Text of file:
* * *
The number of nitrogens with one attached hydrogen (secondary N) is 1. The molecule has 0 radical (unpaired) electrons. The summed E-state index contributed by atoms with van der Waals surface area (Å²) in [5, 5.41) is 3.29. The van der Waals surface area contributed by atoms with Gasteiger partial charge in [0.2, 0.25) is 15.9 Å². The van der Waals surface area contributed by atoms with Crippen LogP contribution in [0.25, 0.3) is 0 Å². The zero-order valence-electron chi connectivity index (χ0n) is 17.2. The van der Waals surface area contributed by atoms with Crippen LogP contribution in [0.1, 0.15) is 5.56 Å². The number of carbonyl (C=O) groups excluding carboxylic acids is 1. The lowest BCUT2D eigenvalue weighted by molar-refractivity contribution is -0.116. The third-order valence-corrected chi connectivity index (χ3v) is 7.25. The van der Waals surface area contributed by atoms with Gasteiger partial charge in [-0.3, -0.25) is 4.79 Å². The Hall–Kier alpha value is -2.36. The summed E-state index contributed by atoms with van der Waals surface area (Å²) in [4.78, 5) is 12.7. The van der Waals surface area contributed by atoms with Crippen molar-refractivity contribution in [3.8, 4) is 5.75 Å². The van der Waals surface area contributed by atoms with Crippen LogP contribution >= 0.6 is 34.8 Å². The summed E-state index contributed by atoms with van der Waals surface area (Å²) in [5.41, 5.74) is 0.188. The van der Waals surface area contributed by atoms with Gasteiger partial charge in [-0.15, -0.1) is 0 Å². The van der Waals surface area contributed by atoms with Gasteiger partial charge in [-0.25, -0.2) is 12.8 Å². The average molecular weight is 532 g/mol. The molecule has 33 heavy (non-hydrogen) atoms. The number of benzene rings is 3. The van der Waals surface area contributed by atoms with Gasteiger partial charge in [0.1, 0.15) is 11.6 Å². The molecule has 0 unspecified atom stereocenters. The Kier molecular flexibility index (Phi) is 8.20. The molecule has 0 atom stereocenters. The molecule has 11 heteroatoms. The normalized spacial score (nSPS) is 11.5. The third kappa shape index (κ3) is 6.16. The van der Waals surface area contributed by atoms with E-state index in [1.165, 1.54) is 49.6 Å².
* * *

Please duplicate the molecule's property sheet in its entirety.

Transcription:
The number of nitrogens with one attached hydrogen (secondary N) is 1. The molecule has 0 radical (unpaired) electrons. The summed E-state index contributed by atoms with van der Waals surface area (Å²) in [5, 5.41) is 3.29. The van der Waals surface area contributed by atoms with Gasteiger partial charge in [0.2, 0.25) is 15.9 Å². The van der Waals surface area contributed by atoms with Crippen LogP contribution in [0.25, 0.3) is 0 Å². The zero-order valence-electron chi connectivity index (χ0n) is 17.2. The van der Waals surface area contributed by atoms with Crippen LogP contribution in [0.1, 0.15) is 5.56 Å². The number of carbonyl (C=O) groups excluding carboxylic acids is 1. The lowest BCUT2D eigenvalue weighted by molar-refractivity contribution is -0.116. The third-order valence-corrected chi connectivity index (χ3v) is 7.25. The van der Waals surface area contributed by atoms with Gasteiger partial charge in [-0.3, -0.25) is 4.79 Å². The Hall–Kier alpha value is -2.36. The summed E-state index contributed by atoms with van der Waals surface area (Å²) in [4.78, 5) is 12.7. The van der Waals surface area contributed by atoms with Crippen molar-refractivity contribution in [3.8, 4) is 5.75 Å². The van der Waals surface area contributed by atoms with Crippen LogP contribution >= 0.6 is 34.8 Å². The summed E-state index contributed by atoms with van der Waals surface area (Å²) in [5.41, 5.74) is 0.188. The van der Waals surface area contributed by atoms with Gasteiger partial charge in [-0.15, -0.1) is 0 Å². The van der Waals surface area contributed by atoms with Gasteiger partial charge in [-0.25, -0.2) is 12.8 Å². The average molecular weight is 532 g/mol. The molecule has 33 heavy (non-hydrogen) atoms. The number of benzene rings is 3. The van der Waals surface area contributed by atoms with Gasteiger partial charge in [0.1, 0.15) is 11.6 Å². The molecule has 0 unspecified atom stereocenters. The Kier molecular flexibility index (Phi) is 8.20. The molecule has 0 atom stereocenters. The molecule has 11 heteroatoms. The normalized spacial score (nSPS) is 11.5. The third kappa shape index (κ3) is 6.16. The van der Waals surface area contributed by atoms with E-state index in [1.165, 1.54) is 49.6 Å².